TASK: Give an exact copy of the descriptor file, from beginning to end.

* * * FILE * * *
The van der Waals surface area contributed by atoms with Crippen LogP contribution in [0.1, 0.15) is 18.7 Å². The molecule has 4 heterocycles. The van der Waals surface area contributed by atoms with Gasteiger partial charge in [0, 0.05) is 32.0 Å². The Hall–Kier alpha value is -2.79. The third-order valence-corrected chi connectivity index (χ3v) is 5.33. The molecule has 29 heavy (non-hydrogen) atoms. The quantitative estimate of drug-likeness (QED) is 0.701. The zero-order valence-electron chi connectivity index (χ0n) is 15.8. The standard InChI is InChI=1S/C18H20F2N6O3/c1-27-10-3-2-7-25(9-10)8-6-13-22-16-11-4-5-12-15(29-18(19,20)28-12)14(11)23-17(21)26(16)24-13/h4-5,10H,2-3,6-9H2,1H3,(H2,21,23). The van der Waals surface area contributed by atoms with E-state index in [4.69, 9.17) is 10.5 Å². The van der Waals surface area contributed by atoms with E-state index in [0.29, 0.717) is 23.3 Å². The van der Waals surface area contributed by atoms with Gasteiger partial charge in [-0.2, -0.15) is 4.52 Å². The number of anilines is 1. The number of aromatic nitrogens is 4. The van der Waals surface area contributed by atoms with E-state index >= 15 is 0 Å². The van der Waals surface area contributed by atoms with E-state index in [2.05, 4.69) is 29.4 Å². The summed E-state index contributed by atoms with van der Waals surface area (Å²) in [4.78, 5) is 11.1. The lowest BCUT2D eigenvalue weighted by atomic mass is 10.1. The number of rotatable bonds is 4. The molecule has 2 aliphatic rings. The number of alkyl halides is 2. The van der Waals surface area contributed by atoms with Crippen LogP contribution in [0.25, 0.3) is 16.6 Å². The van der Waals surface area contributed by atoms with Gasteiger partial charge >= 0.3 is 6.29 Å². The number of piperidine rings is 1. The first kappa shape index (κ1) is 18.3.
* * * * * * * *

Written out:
The van der Waals surface area contributed by atoms with Crippen LogP contribution in [0.1, 0.15) is 18.7 Å². The molecule has 4 heterocycles. The van der Waals surface area contributed by atoms with Gasteiger partial charge in [0, 0.05) is 32.0 Å². The Hall–Kier alpha value is -2.79. The third-order valence-corrected chi connectivity index (χ3v) is 5.33. The molecule has 29 heavy (non-hydrogen) atoms. The quantitative estimate of drug-likeness (QED) is 0.701. The zero-order valence-electron chi connectivity index (χ0n) is 15.8. The standard InChI is InChI=1S/C18H20F2N6O3/c1-27-10-3-2-7-25(9-10)8-6-13-22-16-11-4-5-12-15(29-18(19,20)28-12)14(11)23-17(21)26(16)24-13/h4-5,10H,2-3,6-9H2,1H3,(H2,21,23). The van der Waals surface area contributed by atoms with E-state index in [4.69, 9.17) is 10.5 Å². The van der Waals surface area contributed by atoms with E-state index in [0.29, 0.717) is 23.3 Å². The van der Waals surface area contributed by atoms with Gasteiger partial charge in [-0.2, -0.15) is 4.52 Å². The number of anilines is 1. The number of aromatic nitrogens is 4. The van der Waals surface area contributed by atoms with E-state index >= 15 is 0 Å². The van der Waals surface area contributed by atoms with E-state index in [2.05, 4.69) is 29.4 Å². The summed E-state index contributed by atoms with van der Waals surface area (Å²) in [4.78, 5) is 11.1. The lowest BCUT2D eigenvalue weighted by atomic mass is 10.1. The number of rotatable bonds is 4. The molecule has 2 aliphatic rings. The number of alkyl halides is 2. The van der Waals surface area contributed by atoms with Crippen LogP contribution in [0.25, 0.3) is 16.6 Å². The van der Waals surface area contributed by atoms with Gasteiger partial charge >= 0.3 is 6.29 Å². The number of piperidine rings is 1. The first kappa shape index (κ1) is 18.3.